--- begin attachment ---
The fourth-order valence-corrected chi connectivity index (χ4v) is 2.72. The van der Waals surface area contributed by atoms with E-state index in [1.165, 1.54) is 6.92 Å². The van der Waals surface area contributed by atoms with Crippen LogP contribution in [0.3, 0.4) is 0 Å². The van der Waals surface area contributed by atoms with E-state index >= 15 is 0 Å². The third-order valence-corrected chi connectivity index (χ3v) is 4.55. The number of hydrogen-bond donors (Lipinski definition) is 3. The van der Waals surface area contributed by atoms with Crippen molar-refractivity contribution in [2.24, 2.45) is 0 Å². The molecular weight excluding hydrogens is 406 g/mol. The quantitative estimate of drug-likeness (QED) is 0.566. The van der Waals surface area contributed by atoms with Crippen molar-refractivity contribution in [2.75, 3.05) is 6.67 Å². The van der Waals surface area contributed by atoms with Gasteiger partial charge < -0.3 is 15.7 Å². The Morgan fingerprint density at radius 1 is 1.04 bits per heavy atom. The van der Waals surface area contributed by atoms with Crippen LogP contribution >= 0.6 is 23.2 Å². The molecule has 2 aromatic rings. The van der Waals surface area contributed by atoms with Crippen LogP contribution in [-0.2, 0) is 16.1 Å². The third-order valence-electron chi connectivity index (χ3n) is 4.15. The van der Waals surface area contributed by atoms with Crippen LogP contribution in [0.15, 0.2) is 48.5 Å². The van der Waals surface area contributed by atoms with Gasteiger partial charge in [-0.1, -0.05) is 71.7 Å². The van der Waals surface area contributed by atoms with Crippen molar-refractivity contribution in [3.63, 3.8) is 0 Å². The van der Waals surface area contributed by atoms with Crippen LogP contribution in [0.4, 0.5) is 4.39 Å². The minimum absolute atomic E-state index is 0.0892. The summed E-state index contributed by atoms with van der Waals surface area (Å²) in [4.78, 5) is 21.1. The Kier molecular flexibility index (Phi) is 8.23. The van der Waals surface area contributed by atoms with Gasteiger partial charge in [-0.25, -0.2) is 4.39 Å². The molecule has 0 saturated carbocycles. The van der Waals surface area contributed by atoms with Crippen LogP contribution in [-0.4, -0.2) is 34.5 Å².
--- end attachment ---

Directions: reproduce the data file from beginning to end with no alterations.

The fourth-order valence-corrected chi connectivity index (χ4v) is 2.72. The van der Waals surface area contributed by atoms with E-state index in [1.165, 1.54) is 6.92 Å². The van der Waals surface area contributed by atoms with Crippen LogP contribution in [0.3, 0.4) is 0 Å². The van der Waals surface area contributed by atoms with E-state index >= 15 is 0 Å². The third-order valence-corrected chi connectivity index (χ3v) is 4.55. The number of hydrogen-bond donors (Lipinski definition) is 3. The van der Waals surface area contributed by atoms with Crippen molar-refractivity contribution in [2.24, 2.45) is 0 Å². The molecular weight excluding hydrogens is 406 g/mol. The quantitative estimate of drug-likeness (QED) is 0.566. The van der Waals surface area contributed by atoms with Crippen molar-refractivity contribution in [2.75, 3.05) is 6.67 Å². The van der Waals surface area contributed by atoms with Gasteiger partial charge < -0.3 is 15.7 Å². The Morgan fingerprint density at radius 1 is 1.04 bits per heavy atom. The van der Waals surface area contributed by atoms with Crippen LogP contribution >= 0.6 is 23.2 Å². The molecule has 2 aromatic rings. The van der Waals surface area contributed by atoms with Crippen LogP contribution in [-0.2, 0) is 16.1 Å². The third-order valence-electron chi connectivity index (χ3n) is 4.15. The van der Waals surface area contributed by atoms with Crippen LogP contribution in [0.15, 0.2) is 48.5 Å². The van der Waals surface area contributed by atoms with Gasteiger partial charge in [-0.1, -0.05) is 71.7 Å². The van der Waals surface area contributed by atoms with Crippen molar-refractivity contribution in [3.63, 3.8) is 0 Å². The van der Waals surface area contributed by atoms with Crippen LogP contribution in [0.4, 0.5) is 4.39 Å². The minimum absolute atomic E-state index is 0.0892. The summed E-state index contributed by atoms with van der Waals surface area (Å²) in [4.78, 5) is 21.1. The Kier molecular flexibility index (Phi) is 8.23. The van der Waals surface area contributed by atoms with Gasteiger partial charge in [-0.25, -0.2) is 4.39 Å². The molecule has 0 saturated carbocycles. The van der Waals surface area contributed by atoms with Crippen LogP contribution in [-0.4, -0.2) is 34.5 Å².